Apple Expands Self Service Repair Options In Europe, But Australia Is Still MIA

Apple Expands Self Service Repair Options In Europe, But Australia Is Still MIA

Overnight, Apple announced an expansion of its self service repair system it launched last year, adding a number of devices and 24 more countries where it will be available.

You already read the headline, so you know which country isn’t part of those additional 24 countries. All up, the self service repair system now covers 35 Apple products across 33 countries.

Apple hasn’t made much in the way of official statements around availability of self-repair in Australia outside broad claims around expanding coverage generally, but I’ve put a query through to Apple Australia to see if there’s any further detail on when Australians might be able to source parts directly from Apple in an approved way.

In terms of models, self-repair now covers iPhone 15 models and M2 Macs, including the 14- and 16-inch MacBook Pro, the 15-inch MacBook Air, Mac mini, Mac Pro and Mac Studio.

Apple has also made a web-based diagnostic tool for supported devices available to consumers.

Apple Self Service Repair Web Interface (Screenshot, Alex Kidman/Gizmodo Australia)
This is what Apple Diagnostics for Self Service Repair looks like if your computer (ahem) “thinks” it’s in the US. I suspect it might spit the dummy at the serial number part, though. (Screenshot, Alex Kidman, Gizmodo Australia)

Apple Diagnostics for Self Service Repair is a web-based utility currently only available in the US – though it appears to at least launch if you’re using a VPN – that gives consumers the ability to check for individual part faults by throwing their device into diagnostic mode, entering the serial number on a secondary device and then following Apple’s web-based instructions.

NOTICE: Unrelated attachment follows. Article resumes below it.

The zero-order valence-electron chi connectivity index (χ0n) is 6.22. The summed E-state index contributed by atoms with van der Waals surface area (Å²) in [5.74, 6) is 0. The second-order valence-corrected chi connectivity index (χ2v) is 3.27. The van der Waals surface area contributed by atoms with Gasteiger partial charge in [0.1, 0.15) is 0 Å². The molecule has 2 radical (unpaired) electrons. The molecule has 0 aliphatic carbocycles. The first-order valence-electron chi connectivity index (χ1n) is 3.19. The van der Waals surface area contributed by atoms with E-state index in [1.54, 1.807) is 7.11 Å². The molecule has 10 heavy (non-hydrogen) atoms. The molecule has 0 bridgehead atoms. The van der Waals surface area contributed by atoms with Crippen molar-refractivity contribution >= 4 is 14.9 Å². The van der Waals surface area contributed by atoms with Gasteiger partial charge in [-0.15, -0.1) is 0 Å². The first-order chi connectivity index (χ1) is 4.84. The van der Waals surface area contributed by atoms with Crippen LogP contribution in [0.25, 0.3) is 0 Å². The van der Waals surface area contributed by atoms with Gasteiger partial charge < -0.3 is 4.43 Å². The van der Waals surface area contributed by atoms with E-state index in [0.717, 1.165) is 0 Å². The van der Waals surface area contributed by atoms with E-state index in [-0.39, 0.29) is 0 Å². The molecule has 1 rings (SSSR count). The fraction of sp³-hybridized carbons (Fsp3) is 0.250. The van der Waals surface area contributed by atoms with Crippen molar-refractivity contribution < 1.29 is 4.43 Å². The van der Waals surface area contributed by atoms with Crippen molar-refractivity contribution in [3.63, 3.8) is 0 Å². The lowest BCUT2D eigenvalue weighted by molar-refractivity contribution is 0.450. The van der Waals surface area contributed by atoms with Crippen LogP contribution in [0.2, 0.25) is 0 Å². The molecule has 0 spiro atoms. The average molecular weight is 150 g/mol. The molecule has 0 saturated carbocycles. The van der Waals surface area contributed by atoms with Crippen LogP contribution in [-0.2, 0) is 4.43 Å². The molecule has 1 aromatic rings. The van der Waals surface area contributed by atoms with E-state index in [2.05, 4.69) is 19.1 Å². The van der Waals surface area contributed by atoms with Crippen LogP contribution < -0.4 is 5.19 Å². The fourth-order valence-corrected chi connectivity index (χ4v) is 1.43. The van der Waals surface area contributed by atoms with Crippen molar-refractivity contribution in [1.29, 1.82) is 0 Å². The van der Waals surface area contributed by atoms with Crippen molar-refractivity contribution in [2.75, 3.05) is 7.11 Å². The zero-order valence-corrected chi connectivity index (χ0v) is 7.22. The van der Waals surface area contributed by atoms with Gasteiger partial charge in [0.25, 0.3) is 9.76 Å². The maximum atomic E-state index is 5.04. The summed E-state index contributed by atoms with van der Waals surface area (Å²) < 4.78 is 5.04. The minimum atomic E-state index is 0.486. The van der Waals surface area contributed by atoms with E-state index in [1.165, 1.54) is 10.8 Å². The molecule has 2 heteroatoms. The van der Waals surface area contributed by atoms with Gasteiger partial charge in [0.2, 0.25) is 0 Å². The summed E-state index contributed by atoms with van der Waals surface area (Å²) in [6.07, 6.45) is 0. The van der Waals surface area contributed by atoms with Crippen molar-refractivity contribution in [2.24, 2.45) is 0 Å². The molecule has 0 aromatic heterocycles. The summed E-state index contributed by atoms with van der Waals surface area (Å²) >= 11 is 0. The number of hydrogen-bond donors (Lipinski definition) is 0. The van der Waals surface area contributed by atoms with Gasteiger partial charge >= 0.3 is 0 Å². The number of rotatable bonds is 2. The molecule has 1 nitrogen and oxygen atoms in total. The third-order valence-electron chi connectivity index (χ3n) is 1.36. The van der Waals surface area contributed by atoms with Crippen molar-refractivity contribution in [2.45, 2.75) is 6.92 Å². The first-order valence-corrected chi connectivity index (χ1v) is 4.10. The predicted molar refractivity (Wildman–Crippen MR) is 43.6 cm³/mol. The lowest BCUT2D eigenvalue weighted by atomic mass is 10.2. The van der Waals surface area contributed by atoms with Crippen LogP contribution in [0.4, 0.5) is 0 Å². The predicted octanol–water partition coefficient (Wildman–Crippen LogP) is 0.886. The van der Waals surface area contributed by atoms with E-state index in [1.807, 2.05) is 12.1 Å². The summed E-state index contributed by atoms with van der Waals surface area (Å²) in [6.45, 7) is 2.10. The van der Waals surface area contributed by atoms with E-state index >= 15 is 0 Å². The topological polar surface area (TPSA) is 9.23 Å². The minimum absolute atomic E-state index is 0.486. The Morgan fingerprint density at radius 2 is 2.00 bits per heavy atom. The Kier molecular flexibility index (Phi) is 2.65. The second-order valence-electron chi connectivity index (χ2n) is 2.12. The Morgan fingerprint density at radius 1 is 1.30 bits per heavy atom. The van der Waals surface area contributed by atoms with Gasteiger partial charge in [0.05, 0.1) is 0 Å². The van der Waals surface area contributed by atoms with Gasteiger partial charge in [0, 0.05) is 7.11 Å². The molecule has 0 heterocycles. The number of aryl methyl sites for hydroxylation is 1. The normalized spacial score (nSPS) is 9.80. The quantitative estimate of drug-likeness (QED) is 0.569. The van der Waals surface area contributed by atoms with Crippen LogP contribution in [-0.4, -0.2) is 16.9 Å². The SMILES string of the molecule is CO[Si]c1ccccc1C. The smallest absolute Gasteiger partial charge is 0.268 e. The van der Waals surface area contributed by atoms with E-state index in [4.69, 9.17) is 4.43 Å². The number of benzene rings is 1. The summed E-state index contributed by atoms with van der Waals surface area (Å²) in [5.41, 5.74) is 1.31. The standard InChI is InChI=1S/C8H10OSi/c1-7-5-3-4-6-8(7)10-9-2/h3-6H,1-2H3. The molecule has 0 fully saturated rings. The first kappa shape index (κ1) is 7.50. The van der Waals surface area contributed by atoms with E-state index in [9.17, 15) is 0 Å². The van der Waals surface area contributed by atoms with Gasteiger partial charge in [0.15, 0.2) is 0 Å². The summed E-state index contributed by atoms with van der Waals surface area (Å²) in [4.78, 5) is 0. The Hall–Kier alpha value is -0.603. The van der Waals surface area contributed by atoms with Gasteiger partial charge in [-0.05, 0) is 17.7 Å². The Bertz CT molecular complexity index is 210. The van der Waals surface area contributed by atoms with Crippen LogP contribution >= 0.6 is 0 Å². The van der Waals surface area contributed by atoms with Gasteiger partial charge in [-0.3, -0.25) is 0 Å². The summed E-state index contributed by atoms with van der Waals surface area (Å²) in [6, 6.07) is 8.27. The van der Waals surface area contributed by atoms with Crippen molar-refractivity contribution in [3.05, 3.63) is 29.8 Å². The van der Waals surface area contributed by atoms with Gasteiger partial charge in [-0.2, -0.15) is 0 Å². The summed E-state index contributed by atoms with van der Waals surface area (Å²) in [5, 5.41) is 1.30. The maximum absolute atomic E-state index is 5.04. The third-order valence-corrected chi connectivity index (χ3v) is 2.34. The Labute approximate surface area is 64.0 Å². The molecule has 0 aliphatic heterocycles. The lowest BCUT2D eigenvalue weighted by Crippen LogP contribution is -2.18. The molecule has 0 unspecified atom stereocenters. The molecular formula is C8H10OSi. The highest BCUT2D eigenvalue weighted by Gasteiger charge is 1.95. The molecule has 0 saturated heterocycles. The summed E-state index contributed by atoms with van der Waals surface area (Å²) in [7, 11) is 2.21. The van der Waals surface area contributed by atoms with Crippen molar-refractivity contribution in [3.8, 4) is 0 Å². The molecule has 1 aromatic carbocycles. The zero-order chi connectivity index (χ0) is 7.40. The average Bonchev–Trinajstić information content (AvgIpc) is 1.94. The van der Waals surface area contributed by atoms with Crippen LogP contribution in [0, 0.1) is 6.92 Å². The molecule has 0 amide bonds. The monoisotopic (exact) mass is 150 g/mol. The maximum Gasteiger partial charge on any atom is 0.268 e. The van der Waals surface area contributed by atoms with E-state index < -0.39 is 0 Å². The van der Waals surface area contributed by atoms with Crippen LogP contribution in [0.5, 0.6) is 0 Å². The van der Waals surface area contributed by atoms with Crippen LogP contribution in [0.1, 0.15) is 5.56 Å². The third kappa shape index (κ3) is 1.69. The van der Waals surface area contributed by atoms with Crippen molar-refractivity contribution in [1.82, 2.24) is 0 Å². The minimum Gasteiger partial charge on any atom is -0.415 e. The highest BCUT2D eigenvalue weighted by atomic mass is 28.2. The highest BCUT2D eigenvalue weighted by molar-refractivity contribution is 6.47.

Apple says it’ll open up the service to European customers in 2024. The Apple Diagnostics for Self Service Repair provides tools to test functions such as speakers, FaceID cameras, multi-touch capability and camera quality according to Apple’s own support notes.

It does open up the rather odd proposition that, were you to travel to Europe or the USA, Apple might theoretically offer you the parts and tools to manage a repair, but not down under.

Why hasn’t Apple offered self-service repair in Australia yet?

Apple Diagnostics for Self Service Repair message if viewed in Australia: Reads: "This feature is currently not available in your region" (Screenshot, Alex Kidman, Gizmodo Australia)
It might be some time before Apple brings Self Service Repair to Australian shores — if ever. (Screenshot, Alex Kidman/Gizmodo Australia)

Pending any official comment from Apple Australia, it’s not entirely clear why the service hasn’t been made available here from a logistical viewpoint. The vast size of the country means that it’s not always practical for Australian consumers to get to an Apple Store or authorised repairer for in-warranty repairs, so it would seem to be a bit of a no-brainer.

While there’s no official comment from Apple Australia as yet – and I’ll update if that does change — it doesn’t take too much reading of the tea leaves to surmise what the issues might be here, however.

It’s the Australian Consumer Law, and most likely the specific parts that relate to warranties and the claims made by sales staff around products and features, as I discussed recently around the upcoming JB Hi-Fi lawsuit around extended warranties.

Apple in the US does make it rather explicit that if you use its self-service repair system for an otherwise in-warranty device and something goes wrong, it will not cover that level of damage, but it’s unlikely that Australian Consumer Law wouldn’t see that kind of service – selling parts and providing manuals and tools for repair – as at least partially being covered by consumer guarantees as well.

Apple has some form in clashing with the ACCC over Australian consumer law in the past, including being fined $9 million after refusing to offer service to customers hit with the “error 53” problem if they had used a third-party repairer to fix issues with their devices.

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